It’s hard to believe that a two-hour homage to a cartoonish 1960s sitcom might be “polarizing,” but hey, this is the age of Twitter. Everything is polarizing. Especially if you are Rob Zombie, a director known for R-rated fare like The Devil’s Rejects and Halloween (2007). Zombie’s fan-base is typically into sex, violence, and gore — but Herman and Lily Munster? Probably not so much.
And yet, who are we to say that Zombie shouldn’t indulge his inner child? The TV series was not exactly Shakespeare, and neither is Zombie’s film, but it is amusing, nostalgic, and (literally) colorful as hell. Would I watch it again? Probably not. Am I glad I watched it once? Sure.
The plot: Herman (Jeff Daniel Phillips) and Lily (Zombie wife/regular Sheri Moon Zombie) meet and want to get married. There is opposition to this idea. And then … oh, hell. The plot doesn’t matter. Corny jokes, goofy-looking monsters, and the good-natured spirit of the TV show are what matter.
Grading a movie like The Munsters is tough. It depends on the audience. I would guess that kids would say Grade: A. I am guessing that most adults would say Grade: B-minus.
Unless, of course, they were expecting sex, violence, and gore. Release: 2022
Writer-director B.J. Novak plays a New York podcaster who travels to Texas to investigate the death of a local girl with whom he had a fling. When Novak’s city slicker meets the residents of a west Texas town, ideologies clash, fish-out-of-water humor ensues, and a family drama unfolds. In short, it’s Meet the Parents wrapped up in a murder mystery.
Wikipedia describes the movie this way: “Vengeance is a 2022 American western neo-noir mystery black comedy film.”
By my count, that’s four genres. If that sounds like a bit much, I think it is. By trying to tackle so many themes, Novak dilutes each of them.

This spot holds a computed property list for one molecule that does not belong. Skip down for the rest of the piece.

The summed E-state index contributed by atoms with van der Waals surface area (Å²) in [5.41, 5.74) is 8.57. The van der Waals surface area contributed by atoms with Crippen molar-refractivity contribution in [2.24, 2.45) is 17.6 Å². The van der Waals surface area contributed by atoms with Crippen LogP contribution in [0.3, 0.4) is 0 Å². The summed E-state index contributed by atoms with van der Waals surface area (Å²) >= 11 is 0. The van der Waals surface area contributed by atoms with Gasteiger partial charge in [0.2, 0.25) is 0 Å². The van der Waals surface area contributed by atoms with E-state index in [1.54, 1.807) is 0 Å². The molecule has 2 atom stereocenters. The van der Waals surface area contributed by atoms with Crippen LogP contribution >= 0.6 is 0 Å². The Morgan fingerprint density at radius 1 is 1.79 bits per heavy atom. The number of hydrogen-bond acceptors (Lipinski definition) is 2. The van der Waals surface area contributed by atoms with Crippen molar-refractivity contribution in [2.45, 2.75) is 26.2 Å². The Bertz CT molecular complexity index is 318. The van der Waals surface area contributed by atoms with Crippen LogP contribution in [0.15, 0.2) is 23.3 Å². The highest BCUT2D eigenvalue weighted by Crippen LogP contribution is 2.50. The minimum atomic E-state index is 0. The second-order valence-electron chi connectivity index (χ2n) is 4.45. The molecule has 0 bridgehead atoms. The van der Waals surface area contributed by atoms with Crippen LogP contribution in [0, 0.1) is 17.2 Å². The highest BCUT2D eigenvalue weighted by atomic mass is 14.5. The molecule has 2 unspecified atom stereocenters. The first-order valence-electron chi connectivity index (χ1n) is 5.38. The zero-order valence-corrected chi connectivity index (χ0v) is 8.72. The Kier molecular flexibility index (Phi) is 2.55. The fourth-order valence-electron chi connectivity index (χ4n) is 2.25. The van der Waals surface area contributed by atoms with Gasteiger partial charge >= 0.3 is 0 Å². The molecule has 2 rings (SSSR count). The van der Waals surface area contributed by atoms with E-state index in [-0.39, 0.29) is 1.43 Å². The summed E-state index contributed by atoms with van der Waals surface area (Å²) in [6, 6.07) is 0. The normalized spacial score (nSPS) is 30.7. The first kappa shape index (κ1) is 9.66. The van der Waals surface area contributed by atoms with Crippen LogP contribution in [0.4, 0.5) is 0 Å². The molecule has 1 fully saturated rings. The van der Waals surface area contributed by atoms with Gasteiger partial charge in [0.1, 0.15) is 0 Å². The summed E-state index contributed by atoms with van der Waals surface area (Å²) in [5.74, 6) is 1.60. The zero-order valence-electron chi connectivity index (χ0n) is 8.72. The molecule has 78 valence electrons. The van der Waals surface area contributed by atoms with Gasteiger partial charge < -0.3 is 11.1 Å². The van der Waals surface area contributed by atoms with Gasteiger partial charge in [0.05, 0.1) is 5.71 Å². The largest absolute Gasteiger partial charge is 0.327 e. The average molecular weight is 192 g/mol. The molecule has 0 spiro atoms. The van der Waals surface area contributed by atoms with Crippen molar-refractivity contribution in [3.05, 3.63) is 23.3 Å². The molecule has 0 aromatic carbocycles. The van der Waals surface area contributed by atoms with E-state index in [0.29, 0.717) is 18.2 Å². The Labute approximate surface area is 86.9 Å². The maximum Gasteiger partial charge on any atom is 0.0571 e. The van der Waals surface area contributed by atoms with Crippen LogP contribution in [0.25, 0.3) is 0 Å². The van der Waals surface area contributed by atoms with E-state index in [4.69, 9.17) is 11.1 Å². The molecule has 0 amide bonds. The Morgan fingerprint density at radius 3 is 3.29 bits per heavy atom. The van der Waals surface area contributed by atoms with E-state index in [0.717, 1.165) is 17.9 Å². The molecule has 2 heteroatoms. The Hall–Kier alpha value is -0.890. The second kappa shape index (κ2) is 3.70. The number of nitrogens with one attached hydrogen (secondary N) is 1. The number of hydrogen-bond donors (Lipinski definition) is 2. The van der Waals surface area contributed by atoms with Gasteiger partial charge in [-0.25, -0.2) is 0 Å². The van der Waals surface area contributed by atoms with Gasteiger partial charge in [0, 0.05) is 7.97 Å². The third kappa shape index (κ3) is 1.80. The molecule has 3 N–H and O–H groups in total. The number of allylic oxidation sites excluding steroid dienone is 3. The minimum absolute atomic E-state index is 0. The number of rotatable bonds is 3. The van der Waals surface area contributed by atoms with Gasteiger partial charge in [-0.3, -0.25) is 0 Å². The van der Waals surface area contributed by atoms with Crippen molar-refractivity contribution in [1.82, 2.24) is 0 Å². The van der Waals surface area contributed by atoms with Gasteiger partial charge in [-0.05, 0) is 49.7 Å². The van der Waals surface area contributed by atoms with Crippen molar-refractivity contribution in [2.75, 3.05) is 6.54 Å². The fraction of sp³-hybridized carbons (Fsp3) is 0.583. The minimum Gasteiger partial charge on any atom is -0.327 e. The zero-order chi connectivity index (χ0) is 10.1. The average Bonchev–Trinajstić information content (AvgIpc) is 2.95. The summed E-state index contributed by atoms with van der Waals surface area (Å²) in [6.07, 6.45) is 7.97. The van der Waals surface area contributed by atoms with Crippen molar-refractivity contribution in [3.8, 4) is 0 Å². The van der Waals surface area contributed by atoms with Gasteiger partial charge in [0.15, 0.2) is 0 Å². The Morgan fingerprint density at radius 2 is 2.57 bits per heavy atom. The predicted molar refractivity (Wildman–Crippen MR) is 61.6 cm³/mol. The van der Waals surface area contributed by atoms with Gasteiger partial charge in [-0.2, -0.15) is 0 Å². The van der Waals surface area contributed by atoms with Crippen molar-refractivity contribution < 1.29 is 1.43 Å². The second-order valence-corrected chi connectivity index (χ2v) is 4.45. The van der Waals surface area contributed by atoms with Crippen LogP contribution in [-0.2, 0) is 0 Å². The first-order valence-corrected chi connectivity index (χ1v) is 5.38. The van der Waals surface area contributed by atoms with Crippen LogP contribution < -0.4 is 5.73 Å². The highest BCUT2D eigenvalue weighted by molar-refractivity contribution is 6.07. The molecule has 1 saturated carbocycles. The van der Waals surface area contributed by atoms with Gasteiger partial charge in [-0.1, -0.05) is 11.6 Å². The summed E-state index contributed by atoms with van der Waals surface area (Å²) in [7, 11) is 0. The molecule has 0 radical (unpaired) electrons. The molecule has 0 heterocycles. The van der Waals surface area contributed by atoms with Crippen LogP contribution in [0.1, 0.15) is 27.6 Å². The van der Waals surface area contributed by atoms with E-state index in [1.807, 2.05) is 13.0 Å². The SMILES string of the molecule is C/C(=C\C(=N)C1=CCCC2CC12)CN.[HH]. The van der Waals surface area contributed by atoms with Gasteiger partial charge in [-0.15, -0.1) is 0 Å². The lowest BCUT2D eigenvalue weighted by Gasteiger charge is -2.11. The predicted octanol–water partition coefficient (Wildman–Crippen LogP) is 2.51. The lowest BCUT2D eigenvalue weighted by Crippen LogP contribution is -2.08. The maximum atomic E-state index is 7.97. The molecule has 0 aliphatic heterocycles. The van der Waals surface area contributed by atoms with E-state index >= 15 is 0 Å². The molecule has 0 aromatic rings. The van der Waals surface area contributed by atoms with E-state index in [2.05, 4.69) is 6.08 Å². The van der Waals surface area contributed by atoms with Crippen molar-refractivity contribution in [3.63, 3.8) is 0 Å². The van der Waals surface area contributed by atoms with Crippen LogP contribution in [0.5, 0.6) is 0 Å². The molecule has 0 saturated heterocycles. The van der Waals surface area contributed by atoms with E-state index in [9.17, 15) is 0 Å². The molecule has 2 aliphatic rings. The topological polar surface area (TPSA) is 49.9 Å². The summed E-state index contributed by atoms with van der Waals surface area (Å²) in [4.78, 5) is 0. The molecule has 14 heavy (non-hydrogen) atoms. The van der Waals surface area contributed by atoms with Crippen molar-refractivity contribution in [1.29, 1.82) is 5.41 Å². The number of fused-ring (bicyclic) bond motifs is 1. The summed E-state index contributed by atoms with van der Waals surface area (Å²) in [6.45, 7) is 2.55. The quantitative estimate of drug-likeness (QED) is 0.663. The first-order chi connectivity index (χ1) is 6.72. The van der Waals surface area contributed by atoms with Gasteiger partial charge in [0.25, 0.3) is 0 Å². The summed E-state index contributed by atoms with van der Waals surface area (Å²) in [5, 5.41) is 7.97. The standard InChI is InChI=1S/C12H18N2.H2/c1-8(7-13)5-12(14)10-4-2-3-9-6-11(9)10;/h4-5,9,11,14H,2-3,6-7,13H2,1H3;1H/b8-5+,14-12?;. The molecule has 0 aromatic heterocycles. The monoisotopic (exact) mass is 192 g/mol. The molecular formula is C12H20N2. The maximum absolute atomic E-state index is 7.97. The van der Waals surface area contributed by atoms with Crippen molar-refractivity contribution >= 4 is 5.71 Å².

Still, Vengeance is thought-provoking and occasionally laugh-out-loud funny. It’s certainly an ambitious movie, and I give it an A for effort but, sorry, I can’t go higher than an overall Grade: B Release: 2022
The Black Phone
It’s 1978, and someone driving a black van is kidnapping kids in suburban Denver.
The good: Black Phone features nice performances from child actors Mason Thames and Madeleine McGraw as siblings living in an abusive home. Their relationship reminded me of Jem and Scout in To Kill a Mockingbird (aside from the abuse). The 1970s atmosphere is also quite good.
The bad: In an otherwise cookie-cutter kidnapping movie, it would be wise to have a memorable villain. Alas, Ethan Hawke isn’t likely to make anyone forget Anthony Hopkins’s Hannibal Lecter. Despite wearing an obligatory serial-killer mask, Hawke oozes all the menace of a fly on the wall.
Release: 2021 Grade: B-
Halloween ends? Well, the movie’s midsection is certainly endless.
After a nifty opening scene involving a child and his babysitter, the audience spends the next hour (or more) following two troubled and morose young people as they act … troubled and morose. Michael Myers, apparently as bored by this twosome as we are, is nowhere to be seen.
Not so for Jamie Lee Curtis, reprising yet again the beloved scream queen Laurie Strode. You might expect that Laurie, now much older and presumably wiser than when she first encountered Michael Myers, will use her experience and wits to finally triumph over the masked boogeyman.
But this is 2022 and the age of “you go girl” superheroes, and so aging Laurie is asked to dispatch her nemesis, mano a mano, using her brute strength. Because that’s believable.
Sure. OK, whatever. Stupid.
Release: 2022 Grade: C-
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